In the Nikah Nama, there are four columns for recording dower; each column may not apply to all marriages.
All dower amounts, regardless of form, must be stated in column 13.
In column 14, the dower money is distributed according to how much of the total deal is deferred (ghair moajal or mowajal) and how much is prompt (moajal). In this column, it should be clearly stated whether there is no prompt or deferred division of dower. There will be no division of the dower in the event there is none, and the entire dower will be considered prompt.
When the Nikah was performed, column 15 asks whether something of the Mahar was paid. It should be clearly indicated in this column if any part of the dower is paid at the time of Nikah, or if the entire dower is paid. When filling out column 15, it is advisable to verify that the payment has actually been made.
A place should be provided in column 16 if any property is being given, either as reimbursement for parts of the dower or as a reimbursement for the entire amount. As part of this column, it is also asked for the specifications of any property that is given (including its type, size, etc.).
Based on the agreement between the parties, and the value. In the case of a particular Nikah, it is important to carefully fill out all of these aspects. The bride may have difficulty claiming the property mentioned in her Nikah Nama if these details are missing.
No matter whether the title deed is registered or not, the property given in the dower becomes the wife’s property
As of yet, no transfer has taken place.
Unless it is proved to be forged, a registered Nikah Nama is admissible as evidence. Despite the nikkah not being registered, she would still be able to claim the property even if it wasn’t registered. Consequently, the bride will be required to present additional evidence to prove that the giving of the property was actually agreed upon by both parties. On the basis of a registered Nikah Nama, any physical or intangible property that is given as a dower to the wife can be transferred to her in her name. A transfer of property does not require the following rules/formals. In the absence of a transfer in her name, a woman cannot be deprived of her property.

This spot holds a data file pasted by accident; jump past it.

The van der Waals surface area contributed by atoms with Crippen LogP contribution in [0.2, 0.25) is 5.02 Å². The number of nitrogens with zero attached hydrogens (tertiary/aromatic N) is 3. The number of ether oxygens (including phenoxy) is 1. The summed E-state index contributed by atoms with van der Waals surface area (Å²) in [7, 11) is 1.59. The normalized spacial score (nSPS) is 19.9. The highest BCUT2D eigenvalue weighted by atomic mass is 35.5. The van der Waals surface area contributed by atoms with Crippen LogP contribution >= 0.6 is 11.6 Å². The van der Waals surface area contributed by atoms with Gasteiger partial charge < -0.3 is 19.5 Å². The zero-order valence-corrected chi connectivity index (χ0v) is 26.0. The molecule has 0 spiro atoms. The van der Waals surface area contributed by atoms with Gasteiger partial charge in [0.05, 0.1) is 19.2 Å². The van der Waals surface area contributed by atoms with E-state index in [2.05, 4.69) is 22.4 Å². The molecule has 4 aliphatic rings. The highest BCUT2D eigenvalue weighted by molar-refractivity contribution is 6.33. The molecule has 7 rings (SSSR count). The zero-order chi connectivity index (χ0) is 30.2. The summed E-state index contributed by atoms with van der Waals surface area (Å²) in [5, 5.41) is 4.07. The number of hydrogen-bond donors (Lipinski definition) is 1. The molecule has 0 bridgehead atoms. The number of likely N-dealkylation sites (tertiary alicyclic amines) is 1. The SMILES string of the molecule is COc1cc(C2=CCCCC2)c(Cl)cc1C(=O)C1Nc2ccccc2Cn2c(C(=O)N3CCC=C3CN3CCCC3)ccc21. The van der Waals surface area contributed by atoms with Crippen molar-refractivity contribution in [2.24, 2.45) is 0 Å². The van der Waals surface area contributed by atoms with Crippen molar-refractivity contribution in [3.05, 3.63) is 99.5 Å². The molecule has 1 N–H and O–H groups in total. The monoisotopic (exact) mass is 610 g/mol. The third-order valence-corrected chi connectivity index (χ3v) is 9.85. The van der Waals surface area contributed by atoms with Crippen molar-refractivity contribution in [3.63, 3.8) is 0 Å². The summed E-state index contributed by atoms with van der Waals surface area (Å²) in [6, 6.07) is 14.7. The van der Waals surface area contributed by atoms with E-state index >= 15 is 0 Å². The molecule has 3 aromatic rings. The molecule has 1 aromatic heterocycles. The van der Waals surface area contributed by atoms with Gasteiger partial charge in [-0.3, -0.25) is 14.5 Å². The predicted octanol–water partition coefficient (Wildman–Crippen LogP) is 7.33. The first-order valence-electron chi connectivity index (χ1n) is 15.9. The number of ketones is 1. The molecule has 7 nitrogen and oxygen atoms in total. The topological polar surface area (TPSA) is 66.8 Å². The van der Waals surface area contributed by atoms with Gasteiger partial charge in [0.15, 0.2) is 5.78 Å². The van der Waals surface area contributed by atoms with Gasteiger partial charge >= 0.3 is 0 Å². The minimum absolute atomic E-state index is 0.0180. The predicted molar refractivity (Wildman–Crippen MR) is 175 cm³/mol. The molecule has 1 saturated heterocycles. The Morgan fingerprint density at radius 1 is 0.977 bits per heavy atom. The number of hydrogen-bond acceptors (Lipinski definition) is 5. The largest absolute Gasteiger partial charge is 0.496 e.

If In the Nikah Nama, the bride is supposed to receive some property that does not constitute a dower amount. The such property falls under the Hiba-bin-evz category, and even if the bride does not possess the property physically, the law assumes that she does.
Dower property cannot be pre-empted by another party once the woman has acquired it. The property is protected. In contrast, a girl who is receiving property in dower may file for pre-emption of land adjacent to her property.
It is the right of a person or entity to acquire newly arising property before others can have access to it. Property acquired by a bride as part of her dower cannot have a suit for pre-emption filed against it by anyone.
As mandated by the laws of the Province of Punjab, it is mandatory that the person solemnizing a marriage (the Nikah Registrar or any third-party official) must fill out all columns of the Nikah Nama with specific answers concerning either the bride or the groom.
If this is violated, a fine of twenty-five thousand rupees and imprisonment of up to one month will result.